I'm a little confused by the statement from military law expert Scott Horton, in which he says "the presumption in US law is that, with fairly rare exceptions, crimes are committed by natural persons, not by legal entities like corporations."
While this may be true, why did corporations, some years back, push for being able to be classified as persons, in order to be able to file lawsuits against people who "slander" them, as the US beef industry did when Oprah Winfrey said, during a TV show about mad cow disease, that she wouldn't eat another hamburger again? It seems corporations want to have things both ways--to have the "right" to file lawsuits, as a supposedly libeled "person," against real people, but to also have the "right" not to have lawsuits filed against corporations, because only their individual owners and employees can be prosecuted?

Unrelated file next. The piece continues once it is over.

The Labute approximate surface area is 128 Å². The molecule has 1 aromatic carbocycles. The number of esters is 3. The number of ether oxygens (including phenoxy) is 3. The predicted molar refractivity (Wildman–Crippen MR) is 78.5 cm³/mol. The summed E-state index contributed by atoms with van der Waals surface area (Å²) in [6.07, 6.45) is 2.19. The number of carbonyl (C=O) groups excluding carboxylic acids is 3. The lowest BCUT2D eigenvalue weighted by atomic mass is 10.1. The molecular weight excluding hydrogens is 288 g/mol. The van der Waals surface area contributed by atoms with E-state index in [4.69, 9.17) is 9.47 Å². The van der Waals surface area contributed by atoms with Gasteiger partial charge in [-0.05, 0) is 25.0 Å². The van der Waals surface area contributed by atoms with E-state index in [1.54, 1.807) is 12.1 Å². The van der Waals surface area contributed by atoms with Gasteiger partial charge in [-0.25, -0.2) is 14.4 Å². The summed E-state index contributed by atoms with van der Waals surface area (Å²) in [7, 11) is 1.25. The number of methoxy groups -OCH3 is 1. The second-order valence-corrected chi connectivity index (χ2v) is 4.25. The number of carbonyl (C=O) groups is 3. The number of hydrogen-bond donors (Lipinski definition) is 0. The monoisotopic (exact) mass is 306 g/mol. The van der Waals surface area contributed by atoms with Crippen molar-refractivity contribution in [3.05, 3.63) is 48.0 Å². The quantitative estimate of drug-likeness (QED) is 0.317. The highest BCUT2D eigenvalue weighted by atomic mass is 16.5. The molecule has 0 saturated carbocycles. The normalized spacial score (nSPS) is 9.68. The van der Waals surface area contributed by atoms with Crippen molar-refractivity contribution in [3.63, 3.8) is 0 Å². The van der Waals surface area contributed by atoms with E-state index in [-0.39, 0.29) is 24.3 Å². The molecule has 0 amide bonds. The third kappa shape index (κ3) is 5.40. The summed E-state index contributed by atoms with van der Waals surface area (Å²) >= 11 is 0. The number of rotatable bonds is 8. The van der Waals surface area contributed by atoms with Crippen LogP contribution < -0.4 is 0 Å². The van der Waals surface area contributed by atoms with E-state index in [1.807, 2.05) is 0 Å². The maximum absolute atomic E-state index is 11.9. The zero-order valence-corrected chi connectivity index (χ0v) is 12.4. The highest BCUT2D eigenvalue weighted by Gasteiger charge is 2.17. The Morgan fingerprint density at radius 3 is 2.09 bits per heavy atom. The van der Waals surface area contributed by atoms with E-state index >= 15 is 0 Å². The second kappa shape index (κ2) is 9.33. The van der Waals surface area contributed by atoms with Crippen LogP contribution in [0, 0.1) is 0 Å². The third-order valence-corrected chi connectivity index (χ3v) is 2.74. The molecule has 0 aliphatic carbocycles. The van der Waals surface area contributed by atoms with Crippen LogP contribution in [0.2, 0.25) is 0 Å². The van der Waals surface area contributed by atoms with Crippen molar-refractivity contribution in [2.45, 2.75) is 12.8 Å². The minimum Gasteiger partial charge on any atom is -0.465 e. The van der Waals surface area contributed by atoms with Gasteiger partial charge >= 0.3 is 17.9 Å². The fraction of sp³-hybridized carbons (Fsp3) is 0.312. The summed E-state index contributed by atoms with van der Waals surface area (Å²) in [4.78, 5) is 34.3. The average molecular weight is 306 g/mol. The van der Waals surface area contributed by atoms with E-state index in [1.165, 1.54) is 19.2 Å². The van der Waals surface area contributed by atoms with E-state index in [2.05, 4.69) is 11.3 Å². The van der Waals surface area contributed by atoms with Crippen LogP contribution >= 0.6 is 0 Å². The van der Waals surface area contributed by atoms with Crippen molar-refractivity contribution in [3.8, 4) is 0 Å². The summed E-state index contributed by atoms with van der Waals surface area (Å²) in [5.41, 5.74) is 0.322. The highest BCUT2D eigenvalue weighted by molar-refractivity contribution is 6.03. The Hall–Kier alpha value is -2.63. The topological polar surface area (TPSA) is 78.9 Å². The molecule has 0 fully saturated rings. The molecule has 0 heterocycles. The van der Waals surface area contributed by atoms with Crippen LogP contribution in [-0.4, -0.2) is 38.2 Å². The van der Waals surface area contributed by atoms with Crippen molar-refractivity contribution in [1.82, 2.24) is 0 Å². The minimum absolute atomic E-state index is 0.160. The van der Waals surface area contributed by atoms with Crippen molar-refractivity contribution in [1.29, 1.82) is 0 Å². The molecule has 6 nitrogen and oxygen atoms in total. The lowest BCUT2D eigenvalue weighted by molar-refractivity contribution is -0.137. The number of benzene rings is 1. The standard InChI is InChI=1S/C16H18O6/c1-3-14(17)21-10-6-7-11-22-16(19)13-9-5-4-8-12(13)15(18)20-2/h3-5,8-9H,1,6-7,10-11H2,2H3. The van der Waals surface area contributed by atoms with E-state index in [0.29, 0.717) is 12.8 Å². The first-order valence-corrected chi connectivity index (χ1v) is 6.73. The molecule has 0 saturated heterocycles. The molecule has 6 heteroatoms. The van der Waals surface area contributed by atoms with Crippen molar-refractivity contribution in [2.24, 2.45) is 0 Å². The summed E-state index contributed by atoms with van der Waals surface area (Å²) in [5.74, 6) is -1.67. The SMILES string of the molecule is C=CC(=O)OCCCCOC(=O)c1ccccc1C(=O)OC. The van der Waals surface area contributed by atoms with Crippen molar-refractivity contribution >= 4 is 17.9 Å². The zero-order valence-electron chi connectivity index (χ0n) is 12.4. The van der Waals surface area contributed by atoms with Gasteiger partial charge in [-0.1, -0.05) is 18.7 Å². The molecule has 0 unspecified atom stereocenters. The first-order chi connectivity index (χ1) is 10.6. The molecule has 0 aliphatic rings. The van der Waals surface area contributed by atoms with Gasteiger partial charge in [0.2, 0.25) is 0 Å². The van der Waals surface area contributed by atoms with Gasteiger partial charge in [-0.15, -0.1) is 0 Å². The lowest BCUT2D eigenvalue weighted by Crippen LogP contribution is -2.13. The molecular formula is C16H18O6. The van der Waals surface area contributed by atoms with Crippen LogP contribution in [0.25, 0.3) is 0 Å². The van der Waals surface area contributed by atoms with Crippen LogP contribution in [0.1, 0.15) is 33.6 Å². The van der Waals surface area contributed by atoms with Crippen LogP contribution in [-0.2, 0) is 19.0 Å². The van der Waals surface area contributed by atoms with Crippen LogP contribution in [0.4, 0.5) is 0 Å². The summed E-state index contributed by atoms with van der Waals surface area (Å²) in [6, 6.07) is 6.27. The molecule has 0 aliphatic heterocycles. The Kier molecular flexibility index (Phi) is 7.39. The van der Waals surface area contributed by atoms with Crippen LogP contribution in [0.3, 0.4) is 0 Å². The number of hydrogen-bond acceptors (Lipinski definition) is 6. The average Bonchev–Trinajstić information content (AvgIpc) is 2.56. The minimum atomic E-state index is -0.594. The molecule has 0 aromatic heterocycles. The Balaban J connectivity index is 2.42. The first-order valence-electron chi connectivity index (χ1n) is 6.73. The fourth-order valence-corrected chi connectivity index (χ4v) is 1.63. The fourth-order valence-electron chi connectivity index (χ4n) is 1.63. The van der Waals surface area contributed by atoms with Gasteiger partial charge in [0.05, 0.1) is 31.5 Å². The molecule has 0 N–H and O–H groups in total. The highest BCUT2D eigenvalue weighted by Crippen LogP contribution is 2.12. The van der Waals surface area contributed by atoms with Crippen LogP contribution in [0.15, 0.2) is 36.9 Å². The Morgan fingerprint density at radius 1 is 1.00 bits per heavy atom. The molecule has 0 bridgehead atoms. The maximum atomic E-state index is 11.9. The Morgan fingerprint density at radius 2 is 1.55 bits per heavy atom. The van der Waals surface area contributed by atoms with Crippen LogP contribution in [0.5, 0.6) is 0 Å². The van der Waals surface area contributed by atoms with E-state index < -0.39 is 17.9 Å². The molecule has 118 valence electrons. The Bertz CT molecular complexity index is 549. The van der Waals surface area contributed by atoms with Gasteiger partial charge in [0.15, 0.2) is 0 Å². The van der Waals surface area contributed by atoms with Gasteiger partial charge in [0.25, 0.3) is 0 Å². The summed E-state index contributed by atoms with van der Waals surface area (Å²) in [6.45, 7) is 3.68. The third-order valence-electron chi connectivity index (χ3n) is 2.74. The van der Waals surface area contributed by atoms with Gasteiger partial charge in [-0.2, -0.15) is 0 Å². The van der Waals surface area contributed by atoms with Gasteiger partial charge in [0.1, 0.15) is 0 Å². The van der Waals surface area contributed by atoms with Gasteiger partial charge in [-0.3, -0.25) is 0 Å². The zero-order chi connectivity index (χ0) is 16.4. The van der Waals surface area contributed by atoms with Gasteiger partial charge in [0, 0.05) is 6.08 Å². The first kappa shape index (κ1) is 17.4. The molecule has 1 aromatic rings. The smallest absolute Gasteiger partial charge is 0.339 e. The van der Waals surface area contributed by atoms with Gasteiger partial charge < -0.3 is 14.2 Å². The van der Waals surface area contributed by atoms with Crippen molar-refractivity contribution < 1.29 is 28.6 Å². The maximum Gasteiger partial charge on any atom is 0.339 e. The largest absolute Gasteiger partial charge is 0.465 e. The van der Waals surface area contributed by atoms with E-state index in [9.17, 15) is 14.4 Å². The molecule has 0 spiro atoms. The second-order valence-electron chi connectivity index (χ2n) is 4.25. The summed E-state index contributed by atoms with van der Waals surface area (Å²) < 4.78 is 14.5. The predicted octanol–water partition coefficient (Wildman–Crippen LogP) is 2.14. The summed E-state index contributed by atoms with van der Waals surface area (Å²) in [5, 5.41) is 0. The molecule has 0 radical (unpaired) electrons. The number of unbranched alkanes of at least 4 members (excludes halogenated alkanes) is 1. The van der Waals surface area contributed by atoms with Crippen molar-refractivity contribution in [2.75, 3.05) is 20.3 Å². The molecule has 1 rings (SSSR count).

Besides, I've seen plenty of court case filings in which a company itself was held accountable, particularly in patent infringement cases, where if the company was found to have broken the law, the company's coffers were the source of the fines the company paid, not those of the individual owners, since it was presumed that those company coffers were owned in turn by the company's owners.
Aug 20 2009 - 2:38am